Second, in the next several days (China) and months (Japan), the new Chen Kaige film "Legend of the Demon Cat"--based on a historical novel by Japanese sci-fi/fantasy author Yumemakura Baku 
(probably best known over here for his Onmyoji novels and movies, which he also adapted for the big screen)--is opening in theatres. It's a pretty audacious concept. Both Japanese monk Ku-kai and Chinese poet Bai Juyi are major historical figures... it'd be akin to having a period historical mystery with Shakespeare and Galileo romping around pre-Renaissance Europe caught between crippling superstition and emerging rationality trying to unravel deadly politico-religious intrigues. Think Umberto Eco's In the Name of the Rose-level awesome. Anyway, I can't see how this doesn't get picked up for distribution over here.
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Joined: 24 Oct 2004, 17:57

18 Dec 2017, 19:13 #19

I really disliked DUNJIAP. It's a film that seems to have made 75% on a computer, and I kept thinking about how one of the refreshing things about '80s and early '90s Hong Kong cinema was how its action and stunts had a connection to physical reality. The CGI is extremely slick but mostly ugly and not very expressive, and it's way overused. For instance, there's a scene where a character spits up a small amount of blood and it's obviously CGI. I was thinking "Couldn't the actor have held a little bit of fake blood in his mouth and spat it out instead?" Spectacle takes priority over narrative coherence, big time. This just struck me as a Chinese version of the kind of contemporary Hollywood films I don't like. Tsui's script/production contributions are no longer a sign of quality, obviously; I didn't even like his JOURNEY TO THE WEST film that got released in America earlier this year.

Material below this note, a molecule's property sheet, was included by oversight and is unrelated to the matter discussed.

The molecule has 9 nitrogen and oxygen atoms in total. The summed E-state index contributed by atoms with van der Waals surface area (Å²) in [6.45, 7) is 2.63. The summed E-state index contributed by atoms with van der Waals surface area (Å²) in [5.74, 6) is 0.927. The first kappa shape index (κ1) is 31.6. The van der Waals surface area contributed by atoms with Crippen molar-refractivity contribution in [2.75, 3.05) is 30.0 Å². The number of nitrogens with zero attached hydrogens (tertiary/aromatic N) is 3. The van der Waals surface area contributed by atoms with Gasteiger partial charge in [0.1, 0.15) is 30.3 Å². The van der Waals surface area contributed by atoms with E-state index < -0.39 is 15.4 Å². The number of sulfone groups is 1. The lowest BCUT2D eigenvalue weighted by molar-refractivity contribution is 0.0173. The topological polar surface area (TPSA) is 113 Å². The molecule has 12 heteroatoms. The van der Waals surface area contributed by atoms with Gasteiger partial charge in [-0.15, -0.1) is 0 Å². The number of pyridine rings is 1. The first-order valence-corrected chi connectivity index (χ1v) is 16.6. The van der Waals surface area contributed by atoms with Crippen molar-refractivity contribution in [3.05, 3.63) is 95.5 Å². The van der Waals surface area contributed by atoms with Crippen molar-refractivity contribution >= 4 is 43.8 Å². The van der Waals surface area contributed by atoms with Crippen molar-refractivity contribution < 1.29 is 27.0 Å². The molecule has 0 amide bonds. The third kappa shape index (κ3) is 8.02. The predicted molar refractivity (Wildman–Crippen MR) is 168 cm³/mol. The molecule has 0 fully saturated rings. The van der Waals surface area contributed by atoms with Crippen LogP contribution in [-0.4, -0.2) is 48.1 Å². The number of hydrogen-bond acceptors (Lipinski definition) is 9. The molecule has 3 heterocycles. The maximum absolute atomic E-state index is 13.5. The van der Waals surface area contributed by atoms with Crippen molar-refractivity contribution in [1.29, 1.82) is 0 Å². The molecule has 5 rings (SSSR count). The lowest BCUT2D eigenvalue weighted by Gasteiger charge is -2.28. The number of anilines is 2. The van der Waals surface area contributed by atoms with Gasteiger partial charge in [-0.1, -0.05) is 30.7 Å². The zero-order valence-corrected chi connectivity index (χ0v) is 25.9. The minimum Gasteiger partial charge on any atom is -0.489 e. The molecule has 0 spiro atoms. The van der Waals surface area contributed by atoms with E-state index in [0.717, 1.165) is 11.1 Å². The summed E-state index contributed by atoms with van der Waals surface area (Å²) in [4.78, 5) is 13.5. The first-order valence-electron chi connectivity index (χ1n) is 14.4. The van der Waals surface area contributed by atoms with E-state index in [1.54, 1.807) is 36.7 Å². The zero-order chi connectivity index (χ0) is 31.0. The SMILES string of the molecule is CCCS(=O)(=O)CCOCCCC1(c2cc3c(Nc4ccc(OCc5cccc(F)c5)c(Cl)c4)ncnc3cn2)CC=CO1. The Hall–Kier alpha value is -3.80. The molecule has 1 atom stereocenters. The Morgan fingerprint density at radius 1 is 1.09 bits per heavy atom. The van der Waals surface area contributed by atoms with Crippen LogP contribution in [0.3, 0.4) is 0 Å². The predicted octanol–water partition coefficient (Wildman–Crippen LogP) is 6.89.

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Yi Lee
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Yi Lee
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Joined: 19 Oct 2004, 08:15

19 Dec 2017, 15:26 #20

Steve Erickson wrote: I really disliked DUNJIAP....
Hey Steve (and everybody else),